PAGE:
Skip to content, or skip to search.

Skip to content, or skip to search.

Machete

ShareThis

The plan was for the whole family to spend the summer in Guinea, visiting Mohamed’s grandmother and other relatives. Mohamed was so excited he’d been talking about the trip nonstop; he had not been back since coming to New York. The fact that his father was going to take the whole family to Guinea represented an extraordinary achievement; four round-trip tickets in the summer can run more than $5,000. He had been saving for two years.

As the July 6 departure date neared, Mohamed had begun carrying the Koran in his book bag and attending Koran classes with a friend. He’d also been shopping for new clothes—most of which bore his favorite label, Nautica—to wear once he got to Africa. And he had been spending as much time as he could with Amadou, who had just been released from Rikers. His cousin had slept over the prior night, and in the afternoon, the two went shopping at Macy’s. They returned in the early evening, then left again around 9 p.m. “Come back by eleven,” Mohamed’s mother said.

Around 1 a.m., the two teenagers were in Manhattan at a McDonald’s on 181st Street. Later, the police would ask Amadou not to talk to reporters about what happened next, but according to the story he told a friend, after they left McDonald’s a group of young men challenged them to a fight. Amadou said they weren’t going to fight—they were outnumbered—but two of the kids wouldn’t let up. When Amadou and Mohamed tried to get away, the two chased after them.

Mohamed stopped. “Let’s fight back!” he said.

It might have seemed like a winnable fight—the other two kids weren’t that big—but soon they were surrounded by the whole gang, a total of eight or nine boys. Amadou got away, circled back to look for Mohamed, and saw a body sprawled in front of a 99-cent store. He knew who it was as soon as he saw the copper-colored Nikes. Mohamed’s left arm was broken. Blood spilled from a cut on his arm and another beneath his heart.

As the paramedics loaded Mohamed into an ambulance, Amadou called one of his cousin’s friends. “I think M.J.’s dead,” he said.

Later that night, a 16-year-old named Andy Henriquez walked into the same hospital where Mohamed had been taken. He had a cut on his hand; somebody notified the police. At first, the teen said he’d been robbed, but later he changed his story. He’d been with a group of friends who’d challenged some “black guys” to a fight, he told the cops. While he was punching one of them (identified by the police as Mohamed), “another guy” took out a weapon “and swung it at him.”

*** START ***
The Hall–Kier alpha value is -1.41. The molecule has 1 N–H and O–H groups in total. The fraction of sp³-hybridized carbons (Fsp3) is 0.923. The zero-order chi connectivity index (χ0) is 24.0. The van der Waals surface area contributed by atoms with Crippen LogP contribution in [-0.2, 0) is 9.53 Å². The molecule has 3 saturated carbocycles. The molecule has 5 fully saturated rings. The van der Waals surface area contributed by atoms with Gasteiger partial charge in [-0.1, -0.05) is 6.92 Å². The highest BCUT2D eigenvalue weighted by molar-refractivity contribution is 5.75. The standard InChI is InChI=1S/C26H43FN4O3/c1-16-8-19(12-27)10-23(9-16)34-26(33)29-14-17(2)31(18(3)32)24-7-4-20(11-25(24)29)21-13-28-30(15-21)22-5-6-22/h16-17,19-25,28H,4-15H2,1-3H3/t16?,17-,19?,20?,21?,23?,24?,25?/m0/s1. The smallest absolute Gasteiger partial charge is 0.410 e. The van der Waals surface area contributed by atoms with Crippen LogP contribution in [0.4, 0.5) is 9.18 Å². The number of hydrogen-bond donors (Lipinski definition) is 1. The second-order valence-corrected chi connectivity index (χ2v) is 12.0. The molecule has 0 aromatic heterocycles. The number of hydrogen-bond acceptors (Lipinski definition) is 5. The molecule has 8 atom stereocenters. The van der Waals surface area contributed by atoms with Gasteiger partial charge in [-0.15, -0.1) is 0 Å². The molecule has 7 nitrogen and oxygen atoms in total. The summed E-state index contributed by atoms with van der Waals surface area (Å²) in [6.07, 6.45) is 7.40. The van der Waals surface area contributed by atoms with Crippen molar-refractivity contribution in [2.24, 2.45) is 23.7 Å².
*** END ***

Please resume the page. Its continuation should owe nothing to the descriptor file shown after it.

What he swung—a weapon favored by street gangs in Washington Heights—was smaller in size than those used by the rebels back in Sierra Leone, with a thinner blade. But its shape was unmistakable. Mohamed had been killed by a machete.

Word of Mohamed’s death spread quickly in the Fulani community, triggering mass confusion about exactly who had been killed. Which Mohamed were they talking about? The notion that M.J. would’ve been slain in the street at 17 just seemed too unlikely to accept. What had he ever done wrong? Over the next few days, hundreds of people visited the family’s apartment to offer condolences, and later so many showed up at the Fulani mosque to mourn his death—an estimated 1,500—that his mother’s arm went limp from shaking hands.

In early July, Mohamed’s family shipped his body back to Guinea. When his pine coffin arrived at the airport in Conakry, some 100 people came to meet the body. Who were they all? Mohamed’s parents had no idea. Apparently Fulani people in New York had called their friends and relatives, sending them to the airport. When it came time to bury Mohamed, more than 1,000 people went to the cemetery.

At the end of the summer, his parents and sister flew back to New York, just in time for Issatu to start her sophomore year. One afternoon in late September, all three sat in their living room. Idjatu, 36, slumped on a leather sofa, the same sofa where she used to wait at night for her son to come home. She looked as if she hadn’t smiled in months. Umaru, 41, stared at the TV, tuned to CNN but with the volume off.


Related:

Advertising
[an error occurred while processing this directive]
Advertising